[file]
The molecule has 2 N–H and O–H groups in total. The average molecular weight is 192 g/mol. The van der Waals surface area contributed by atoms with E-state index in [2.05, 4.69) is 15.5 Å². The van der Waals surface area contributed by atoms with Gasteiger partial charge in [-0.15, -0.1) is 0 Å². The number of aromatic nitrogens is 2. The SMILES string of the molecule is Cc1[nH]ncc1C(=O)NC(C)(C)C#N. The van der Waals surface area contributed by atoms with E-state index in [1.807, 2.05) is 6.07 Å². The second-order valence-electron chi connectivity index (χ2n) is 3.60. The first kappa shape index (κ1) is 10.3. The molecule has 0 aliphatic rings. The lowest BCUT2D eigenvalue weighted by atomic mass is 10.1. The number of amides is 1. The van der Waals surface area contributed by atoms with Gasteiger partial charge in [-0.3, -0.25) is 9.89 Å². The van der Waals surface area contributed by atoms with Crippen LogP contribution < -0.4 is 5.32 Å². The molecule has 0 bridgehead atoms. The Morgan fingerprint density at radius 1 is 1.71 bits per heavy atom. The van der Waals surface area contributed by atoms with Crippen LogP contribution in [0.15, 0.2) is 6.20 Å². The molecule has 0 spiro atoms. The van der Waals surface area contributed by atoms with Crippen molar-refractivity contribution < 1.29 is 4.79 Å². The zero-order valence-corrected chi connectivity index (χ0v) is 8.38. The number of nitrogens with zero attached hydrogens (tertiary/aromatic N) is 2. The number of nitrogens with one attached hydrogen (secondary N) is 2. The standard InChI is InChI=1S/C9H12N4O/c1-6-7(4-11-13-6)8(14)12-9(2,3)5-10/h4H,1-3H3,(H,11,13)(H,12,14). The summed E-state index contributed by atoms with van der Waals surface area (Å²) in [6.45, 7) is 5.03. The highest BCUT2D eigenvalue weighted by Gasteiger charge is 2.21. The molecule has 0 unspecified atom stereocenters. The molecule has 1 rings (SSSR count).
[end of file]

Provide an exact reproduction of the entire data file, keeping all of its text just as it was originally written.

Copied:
The molecule has 2 N–H and O–H groups in total. The average molecular weight is 192 g/mol. The van der Waals surface area contributed by atoms with E-state index in [2.05, 4.69) is 15.5 Å². The van der Waals surface area contributed by atoms with Gasteiger partial charge in [-0.15, -0.1) is 0 Å². The number of aromatic nitrogens is 2. The SMILES string of the molecule is Cc1[nH]ncc1C(=O)NC(C)(C)C#N. The van der Waals surface area contributed by atoms with E-state index in [1.807, 2.05) is 6.07 Å². The second-order valence-electron chi connectivity index (χ2n) is 3.60. The first kappa shape index (κ1) is 10.3. The molecule has 0 aliphatic rings. The lowest BCUT2D eigenvalue weighted by atomic mass is 10.1. The number of amides is 1. The van der Waals surface area contributed by atoms with Gasteiger partial charge in [-0.3, -0.25) is 9.89 Å². The van der Waals surface area contributed by atoms with Crippen LogP contribution < -0.4 is 5.32 Å². The molecule has 0 bridgehead atoms. The Morgan fingerprint density at radius 1 is 1.71 bits per heavy atom. The van der Waals surface area contributed by atoms with Crippen LogP contribution in [0.15, 0.2) is 6.20 Å². The molecule has 0 spiro atoms. The van der Waals surface area contributed by atoms with Crippen molar-refractivity contribution < 1.29 is 4.79 Å². The zero-order valence-corrected chi connectivity index (χ0v) is 8.38. The number of nitrogens with zero attached hydrogens (tertiary/aromatic N) is 2. The number of nitrogens with one attached hydrogen (secondary N) is 2. The standard InChI is InChI=1S/C9H12N4O/c1-6-7(4-11-13-6)8(14)12-9(2,3)5-10/h4H,1-3H3,(H,11,13)(H,12,14). The summed E-state index contributed by atoms with van der Waals surface area (Å²) in [6.45, 7) is 5.03. The highest BCUT2D eigenvalue weighted by Gasteiger charge is 2.21. The molecule has 0 unspecified atom stereocenters. The molecule has 1 rings (SSSR count).